Where east meets west, that’s where Buda meets Pest. Seriously. The once-separate twin cities Buda and Pest lie on either side of the Danube River, right about where rugged eastern Europe collides with the shinier western countries. Buda is on the left bank, Pest on the right, the same way you’d read the city name: Buda-Pest.
A visit to Budapest feels like a marriage of old and new: Renaissance, Gothic, and Baroque architecture surround Turkish thermal baths, and a youthful pep in the city is owed to its bustling financial and technology sectors.
It’s perfect for an extended stay, too. Humbling historic tours lead to hours of soaking in the famous public baths, with comforting and hearty Hungarian meals (and wine!) at each interval. It shines in summer, it warms in winter, and it’s affordable yet, by comparison to Paris, London, Munich, and Florences. To ensure a fulfilling visit—and a fairly relaxing one at that—here’s what to do in Budapest over a long weekend.
Where to Stay
The saying goes “visit Buda, stay in Pest.” You’ll get a feel for Budapest’s “city center” in Pest, plus it puts you among the best restaurants, bars, cafes, and nightlife, or at least a short walk to it all. So, some hotels to consider:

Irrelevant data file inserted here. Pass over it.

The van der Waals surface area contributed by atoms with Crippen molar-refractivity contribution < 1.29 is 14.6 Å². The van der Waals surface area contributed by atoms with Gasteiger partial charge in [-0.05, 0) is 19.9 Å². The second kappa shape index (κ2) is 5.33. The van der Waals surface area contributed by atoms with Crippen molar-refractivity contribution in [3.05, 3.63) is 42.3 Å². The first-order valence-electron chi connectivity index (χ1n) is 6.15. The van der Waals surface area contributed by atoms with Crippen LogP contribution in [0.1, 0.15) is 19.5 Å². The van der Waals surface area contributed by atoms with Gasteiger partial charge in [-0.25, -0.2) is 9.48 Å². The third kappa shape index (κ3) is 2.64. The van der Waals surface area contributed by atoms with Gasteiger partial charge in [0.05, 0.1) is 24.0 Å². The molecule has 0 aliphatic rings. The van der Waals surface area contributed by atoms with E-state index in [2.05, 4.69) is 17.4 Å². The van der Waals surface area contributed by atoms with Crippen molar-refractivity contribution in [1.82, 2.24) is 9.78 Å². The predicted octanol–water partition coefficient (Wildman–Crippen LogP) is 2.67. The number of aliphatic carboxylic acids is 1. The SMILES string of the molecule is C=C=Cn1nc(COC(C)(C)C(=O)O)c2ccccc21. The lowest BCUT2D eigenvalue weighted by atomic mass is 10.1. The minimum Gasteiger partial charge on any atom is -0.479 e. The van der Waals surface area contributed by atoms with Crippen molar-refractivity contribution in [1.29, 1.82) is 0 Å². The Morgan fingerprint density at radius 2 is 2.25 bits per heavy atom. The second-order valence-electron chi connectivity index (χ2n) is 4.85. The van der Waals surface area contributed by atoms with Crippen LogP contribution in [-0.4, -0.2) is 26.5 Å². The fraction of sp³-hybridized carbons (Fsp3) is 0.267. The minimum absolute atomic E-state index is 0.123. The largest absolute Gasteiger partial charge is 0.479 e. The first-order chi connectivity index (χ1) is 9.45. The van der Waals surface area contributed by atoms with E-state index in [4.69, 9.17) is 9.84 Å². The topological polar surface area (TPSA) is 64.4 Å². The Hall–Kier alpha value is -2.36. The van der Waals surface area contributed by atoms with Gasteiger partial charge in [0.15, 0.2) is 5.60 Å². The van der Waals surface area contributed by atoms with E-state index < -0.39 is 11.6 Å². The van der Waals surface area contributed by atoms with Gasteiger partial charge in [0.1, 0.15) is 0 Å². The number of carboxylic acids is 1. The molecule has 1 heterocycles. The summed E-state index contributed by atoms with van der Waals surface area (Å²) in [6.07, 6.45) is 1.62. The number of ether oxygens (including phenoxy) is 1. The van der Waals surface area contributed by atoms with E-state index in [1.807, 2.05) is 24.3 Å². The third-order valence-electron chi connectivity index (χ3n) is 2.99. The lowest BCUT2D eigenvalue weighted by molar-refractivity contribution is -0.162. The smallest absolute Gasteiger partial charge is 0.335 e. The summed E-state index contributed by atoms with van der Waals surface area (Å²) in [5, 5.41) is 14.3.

Hotel Rum: Three stars (though it’s a four in every sense). Hotel Rum’s a design hotel with an unmatched location just minutes from the Danube and Pest’s top sites. You may not need public transit at all during your stay if you plant yourself here. They have a killer breakfast, lunch, and brunch, too, at their rooftop skybar, Toprum. (One of the few spots to find classic brunch in town.)
Continental Hotel: Four stars. The regal architecture and decor here seem to recall the city’s beautiful thermal baths. Actually, Continental Hotel housed a thermal bath a few decades prior. Now their rooftop pool competes for your affection. It’s like the real Grand Budapest Hotel.
Hotel Clark: Four stars. A rare exception to the “stay in Pest” rule. This hip hotel in Buda has remarkable views and is right at the foot of the famous Chain Bridge. That means you’re just a short, brisk walk away from everything—and safely central at any hour of the evening. It also puts you close to the Rudas and Gellért thermal baths.
Széchenyi Thermal Baths
Budapest’s Thermal Baths
The baths are such a cultural mainstay that they deserve their own section, and we suggest you visit a different one each day (or night). The city is built on a network of thermal springs with mineral-rich water feeding into the many 16th- and 17th-century bathing sites, so you get all the benefits of a spa from a cinematic setting. (Most have massages, saunas, facial treatments, and more.)
Here are the five that are the most worth your time:
Széchenyi: It’s the granddaddy of them all—and the largest in Europe, too. Three giant outdoor pools, 15 indoor, all dripping in Baroque detail.
Gellért: Known for its glass ceiling and pillar-lined pool, Gellért looks like an imperial YMCA—in a very good way.